Political, Economic Events in Latin America Cause for Concern Among Jews
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Political, Economic Events in Latin America Cause for Concern Among Jews

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The return of Juan Peron to Argentina, and increasing economic and political instability in Chile among other events in Latin America, are arousing uncertainty and even fear among the 800,000 Jews on that continent, the American Jewish Committee’s National Executive Council was told yesterday. The Council was also informed that extensive assimilation and intermarriage and a widespread absence of Jewish education, posed threats to the very existence of Latin American Jewry.

Dr. Seymour P. Lachman, director of the Committee’s Foreign Affairs Department, reported to the Council, the agency’s top policy-making body, at its annual meeting here, on the basis of his just-concluded three-week trip to Latin America. He pointed out that some of Peron’s supporters had been making openly anti-Semitic remarks, and that despite official disclaimers the Jewish community remained apprehensive. The former President, now 77, has the largest single political following in Argentina and there is much speculation about his intentions.

In contrast to Jews in Argentina, Chilean Jews are under economic rather than political stress, Dr. Lachman said. “President Allende is systematically attempting to crush the middle class, to which the overwhelming majority of Chile’s remaining 25,000 Jews belong. The situation of the Jews, therefore, is very insecure. Most Jews have already made arrangements to leave Chile, if and when necessary. Many will go to Israel, others to Spain, West Germany and the United States. Yet, if the economic pressures can be alleviated, they would prefer to remain,” he said. According to Dr. Lachman, “There is a small pocket of anti-Israel sentiment among Chile’s left wing, and anti-Semitism among the extreme right wing. But this problem is overshadowed by the economic-situation.”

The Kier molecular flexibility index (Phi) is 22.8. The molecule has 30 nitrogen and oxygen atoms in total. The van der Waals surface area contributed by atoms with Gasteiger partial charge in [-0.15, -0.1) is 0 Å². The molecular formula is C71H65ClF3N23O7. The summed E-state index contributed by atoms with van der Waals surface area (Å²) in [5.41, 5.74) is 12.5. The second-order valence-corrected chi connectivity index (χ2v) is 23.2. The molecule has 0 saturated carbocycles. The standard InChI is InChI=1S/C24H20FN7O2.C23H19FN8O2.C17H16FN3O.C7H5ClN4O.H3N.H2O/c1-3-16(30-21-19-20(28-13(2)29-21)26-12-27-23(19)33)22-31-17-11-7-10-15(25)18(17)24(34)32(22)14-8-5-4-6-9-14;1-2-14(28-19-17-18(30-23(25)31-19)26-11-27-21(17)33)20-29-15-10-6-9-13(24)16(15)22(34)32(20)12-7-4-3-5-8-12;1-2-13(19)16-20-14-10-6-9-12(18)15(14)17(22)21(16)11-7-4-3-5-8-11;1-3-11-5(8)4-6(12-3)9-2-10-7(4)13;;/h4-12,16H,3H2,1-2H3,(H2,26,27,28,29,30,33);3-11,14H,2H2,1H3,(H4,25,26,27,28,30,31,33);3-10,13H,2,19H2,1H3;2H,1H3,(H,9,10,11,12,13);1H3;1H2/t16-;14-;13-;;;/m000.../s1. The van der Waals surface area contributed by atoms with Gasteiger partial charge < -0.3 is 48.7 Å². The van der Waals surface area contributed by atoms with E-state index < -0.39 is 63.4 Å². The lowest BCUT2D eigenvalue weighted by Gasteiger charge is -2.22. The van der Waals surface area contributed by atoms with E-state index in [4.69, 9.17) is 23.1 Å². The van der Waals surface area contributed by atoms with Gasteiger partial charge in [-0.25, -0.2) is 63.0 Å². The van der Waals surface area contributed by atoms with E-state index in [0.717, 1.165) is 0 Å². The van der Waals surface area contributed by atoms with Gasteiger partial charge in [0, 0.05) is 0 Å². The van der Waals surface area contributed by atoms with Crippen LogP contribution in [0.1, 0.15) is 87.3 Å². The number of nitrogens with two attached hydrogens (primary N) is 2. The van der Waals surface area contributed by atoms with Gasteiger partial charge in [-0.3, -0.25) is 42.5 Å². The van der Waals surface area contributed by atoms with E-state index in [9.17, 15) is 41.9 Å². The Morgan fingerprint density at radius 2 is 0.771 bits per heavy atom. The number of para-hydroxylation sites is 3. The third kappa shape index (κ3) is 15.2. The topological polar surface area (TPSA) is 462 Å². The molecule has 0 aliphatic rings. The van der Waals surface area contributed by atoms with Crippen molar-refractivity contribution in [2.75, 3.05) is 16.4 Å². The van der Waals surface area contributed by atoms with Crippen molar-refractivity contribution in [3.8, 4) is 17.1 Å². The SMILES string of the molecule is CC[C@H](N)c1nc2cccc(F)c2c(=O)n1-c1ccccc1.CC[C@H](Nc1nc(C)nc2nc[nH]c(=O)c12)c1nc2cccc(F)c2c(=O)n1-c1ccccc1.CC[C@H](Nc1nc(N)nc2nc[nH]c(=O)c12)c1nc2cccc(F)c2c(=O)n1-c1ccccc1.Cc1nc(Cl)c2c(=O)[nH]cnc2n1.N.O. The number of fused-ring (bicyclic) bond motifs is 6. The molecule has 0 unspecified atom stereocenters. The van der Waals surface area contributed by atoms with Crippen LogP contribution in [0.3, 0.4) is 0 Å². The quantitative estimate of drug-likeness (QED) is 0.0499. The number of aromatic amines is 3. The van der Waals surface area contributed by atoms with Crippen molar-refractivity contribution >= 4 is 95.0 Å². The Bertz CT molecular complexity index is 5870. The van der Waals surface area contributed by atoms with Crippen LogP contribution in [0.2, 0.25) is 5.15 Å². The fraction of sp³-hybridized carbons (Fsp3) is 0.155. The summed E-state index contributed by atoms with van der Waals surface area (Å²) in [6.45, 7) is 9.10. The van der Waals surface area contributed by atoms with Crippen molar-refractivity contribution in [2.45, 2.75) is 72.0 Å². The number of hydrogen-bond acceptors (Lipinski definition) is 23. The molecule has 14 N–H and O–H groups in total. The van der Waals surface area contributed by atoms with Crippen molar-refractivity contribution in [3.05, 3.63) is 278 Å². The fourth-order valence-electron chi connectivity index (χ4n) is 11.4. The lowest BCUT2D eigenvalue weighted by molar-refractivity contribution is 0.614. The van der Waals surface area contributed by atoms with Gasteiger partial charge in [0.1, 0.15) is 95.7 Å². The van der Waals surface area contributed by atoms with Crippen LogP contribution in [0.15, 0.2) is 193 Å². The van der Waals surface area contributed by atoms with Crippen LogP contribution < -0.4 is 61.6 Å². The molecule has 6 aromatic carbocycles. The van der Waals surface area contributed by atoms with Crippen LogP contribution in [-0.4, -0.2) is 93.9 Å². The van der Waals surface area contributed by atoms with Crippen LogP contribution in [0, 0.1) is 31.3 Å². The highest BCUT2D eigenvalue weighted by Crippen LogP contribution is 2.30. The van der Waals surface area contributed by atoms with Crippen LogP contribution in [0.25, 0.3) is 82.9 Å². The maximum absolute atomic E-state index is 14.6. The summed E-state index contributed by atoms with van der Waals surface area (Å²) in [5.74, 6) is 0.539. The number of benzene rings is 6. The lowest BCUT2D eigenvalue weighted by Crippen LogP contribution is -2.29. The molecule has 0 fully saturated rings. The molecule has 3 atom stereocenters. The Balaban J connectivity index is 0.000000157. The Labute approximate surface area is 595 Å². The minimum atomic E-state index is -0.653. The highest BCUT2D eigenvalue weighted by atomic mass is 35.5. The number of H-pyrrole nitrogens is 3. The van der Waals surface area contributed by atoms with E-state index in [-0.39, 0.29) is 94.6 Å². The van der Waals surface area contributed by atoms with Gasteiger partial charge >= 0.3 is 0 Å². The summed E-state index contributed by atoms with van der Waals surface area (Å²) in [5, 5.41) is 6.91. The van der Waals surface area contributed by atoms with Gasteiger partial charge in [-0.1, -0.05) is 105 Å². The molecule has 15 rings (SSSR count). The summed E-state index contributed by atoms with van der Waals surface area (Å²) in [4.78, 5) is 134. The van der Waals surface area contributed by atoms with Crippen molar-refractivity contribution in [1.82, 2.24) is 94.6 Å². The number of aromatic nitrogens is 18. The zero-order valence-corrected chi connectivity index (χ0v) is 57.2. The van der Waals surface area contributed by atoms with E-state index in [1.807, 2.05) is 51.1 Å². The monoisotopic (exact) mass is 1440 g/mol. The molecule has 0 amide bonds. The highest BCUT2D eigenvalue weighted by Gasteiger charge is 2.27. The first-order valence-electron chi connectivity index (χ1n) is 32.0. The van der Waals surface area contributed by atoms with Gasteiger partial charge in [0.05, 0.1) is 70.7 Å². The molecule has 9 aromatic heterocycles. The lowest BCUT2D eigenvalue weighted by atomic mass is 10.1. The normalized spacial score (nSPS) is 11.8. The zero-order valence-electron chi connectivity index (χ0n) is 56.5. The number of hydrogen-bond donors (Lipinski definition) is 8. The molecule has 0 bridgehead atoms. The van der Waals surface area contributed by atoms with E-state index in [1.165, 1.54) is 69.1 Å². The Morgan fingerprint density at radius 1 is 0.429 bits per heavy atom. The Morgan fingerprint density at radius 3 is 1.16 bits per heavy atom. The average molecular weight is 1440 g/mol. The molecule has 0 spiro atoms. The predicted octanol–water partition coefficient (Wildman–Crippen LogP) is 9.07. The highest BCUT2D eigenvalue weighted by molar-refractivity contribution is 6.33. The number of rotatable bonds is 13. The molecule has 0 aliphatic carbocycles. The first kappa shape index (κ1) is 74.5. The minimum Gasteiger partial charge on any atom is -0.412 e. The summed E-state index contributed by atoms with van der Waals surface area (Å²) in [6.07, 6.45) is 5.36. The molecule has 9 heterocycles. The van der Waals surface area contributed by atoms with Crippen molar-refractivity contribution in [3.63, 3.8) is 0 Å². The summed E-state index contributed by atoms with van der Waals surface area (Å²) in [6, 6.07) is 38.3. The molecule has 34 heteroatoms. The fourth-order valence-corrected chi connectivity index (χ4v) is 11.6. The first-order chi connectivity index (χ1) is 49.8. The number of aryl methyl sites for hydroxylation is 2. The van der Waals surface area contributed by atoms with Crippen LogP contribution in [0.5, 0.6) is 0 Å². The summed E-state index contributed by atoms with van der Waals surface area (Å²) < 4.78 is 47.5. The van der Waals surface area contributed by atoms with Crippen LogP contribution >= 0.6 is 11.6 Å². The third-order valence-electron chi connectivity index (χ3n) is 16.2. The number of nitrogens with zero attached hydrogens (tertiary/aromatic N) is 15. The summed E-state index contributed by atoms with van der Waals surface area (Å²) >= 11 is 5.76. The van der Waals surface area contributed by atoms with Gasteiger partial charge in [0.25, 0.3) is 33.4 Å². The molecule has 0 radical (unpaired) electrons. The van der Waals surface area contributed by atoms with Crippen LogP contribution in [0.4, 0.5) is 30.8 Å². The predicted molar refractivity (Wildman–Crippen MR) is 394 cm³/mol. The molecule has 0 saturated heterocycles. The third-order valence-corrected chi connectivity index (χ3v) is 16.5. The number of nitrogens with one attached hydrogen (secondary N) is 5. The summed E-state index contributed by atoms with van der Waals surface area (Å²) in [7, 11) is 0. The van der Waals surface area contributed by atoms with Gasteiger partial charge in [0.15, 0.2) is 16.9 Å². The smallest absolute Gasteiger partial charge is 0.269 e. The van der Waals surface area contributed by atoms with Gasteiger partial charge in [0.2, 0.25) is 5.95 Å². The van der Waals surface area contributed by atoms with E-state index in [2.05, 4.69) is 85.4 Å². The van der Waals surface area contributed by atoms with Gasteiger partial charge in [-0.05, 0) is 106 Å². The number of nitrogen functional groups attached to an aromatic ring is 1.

Dr. Lachman stated that there has always been a much higher degree of latent anti-Semitism in Argentina than in Chile, and recently there have been a number of overt anti-Semitic acts, including the appearance of swastikas on the walls in many public places and the bombing of synagogues. The presence of Arab League offices in Santiago and Buenos Aires, Dr. Lachman said, has been a source of embarrassment to both Allende and Gen. Alejandro A. Lanusse, the leader of the military Junta in Argentina. Both have sought to be even-handed and to consider the interests of all their citizens, and the Arab League’s anti-Semitic and anti-Zionist propaganda are considered unwelcome manifestations of the Middle East conflict.

But the internal situation in the Argentine Jewish community is critical, Dr. Lachman said. “There are only 13 rabbis for the country’s 550,000 Jews, massive assimilation and intermarriage, and little Jewish leadership. There are few Jewish community self-help, religious, cultural, or voluntary agencies. There are some Jewish educators but few male students, and only 12 percent of Argentine Jewish youth have any kind of Jewish education.”

In Brazil, Dr. Lachman reported, the booming economy makes for a better situation for Brazilian Jews. “In fact, they feel that if the situation arises, they will serve as a haven for their Jewish brethren in other Latin American countries. The government is pro-middle class, and most Brazilian Jews belong to that class,” he said. But, as in Argentina, there is considerable assimilation. “There is one yeshiva in Brazil, but it is largely ineffective and does not ordain rabbis. There are 65,000 Jews in Sao Paulo and 50,000 in Rio de Janeiro, but none of the Jewish communities are expected to remain viable in the absence of a drastic change in their structure,” Dr, Lachman said.

He observed that Mexico’s proximity to the United States and the generally positive attitude of its government have created a better situation for the Jews, although some Mexican newspapers recently have printed articles asking “Are the Jews Mexicans or Just Jews?” These articles apparently were inspired by demonstrations for Soviet Jewry and the Munich Massacre, Dr. Lachman said. Nevertheless, Jewish institutions are functioning and give evidence of further growth in the future.

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